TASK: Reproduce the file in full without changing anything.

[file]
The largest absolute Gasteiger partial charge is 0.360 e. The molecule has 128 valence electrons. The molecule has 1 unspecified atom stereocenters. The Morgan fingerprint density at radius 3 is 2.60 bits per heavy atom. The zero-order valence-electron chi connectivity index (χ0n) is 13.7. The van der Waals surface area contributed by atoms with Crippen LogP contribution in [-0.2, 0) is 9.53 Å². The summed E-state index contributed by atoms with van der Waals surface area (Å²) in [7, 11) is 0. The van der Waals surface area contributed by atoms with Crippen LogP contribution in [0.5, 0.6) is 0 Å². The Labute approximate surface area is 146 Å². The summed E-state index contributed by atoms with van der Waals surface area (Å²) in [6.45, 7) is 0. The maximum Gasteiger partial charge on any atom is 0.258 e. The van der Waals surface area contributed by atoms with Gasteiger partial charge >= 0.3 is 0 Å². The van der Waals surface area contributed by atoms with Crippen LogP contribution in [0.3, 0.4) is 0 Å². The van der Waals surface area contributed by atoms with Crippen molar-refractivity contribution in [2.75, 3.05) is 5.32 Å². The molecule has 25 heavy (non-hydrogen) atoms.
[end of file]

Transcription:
The largest absolute Gasteiger partial charge is 0.360 e. The molecule has 128 valence electrons. The molecule has 1 unspecified atom stereocenters. The Morgan fingerprint density at radius 3 is 2.60 bits per heavy atom. The zero-order valence-electron chi connectivity index (χ0n) is 13.7. The van der Waals surface area contributed by atoms with Crippen LogP contribution in [-0.2, 0) is 9.53 Å². The summed E-state index contributed by atoms with van der Waals surface area (Å²) in [7, 11) is 0. The van der Waals surface area contributed by atoms with Crippen LogP contribution in [0.5, 0.6) is 0 Å². The Labute approximate surface area is 146 Å². The summed E-state index contributed by atoms with van der Waals surface area (Å²) in [6.45, 7) is 0. The maximum Gasteiger partial charge on any atom is 0.258 e. The van der Waals surface area contributed by atoms with Gasteiger partial charge >= 0.3 is 0 Å². The van der Waals surface area contributed by atoms with Crippen LogP contribution in [0.3, 0.4) is 0 Å². The van der Waals surface area contributed by atoms with Crippen molar-refractivity contribution in [2.75, 3.05) is 5.32 Å². The molecule has 25 heavy (non-hydrogen) atoms.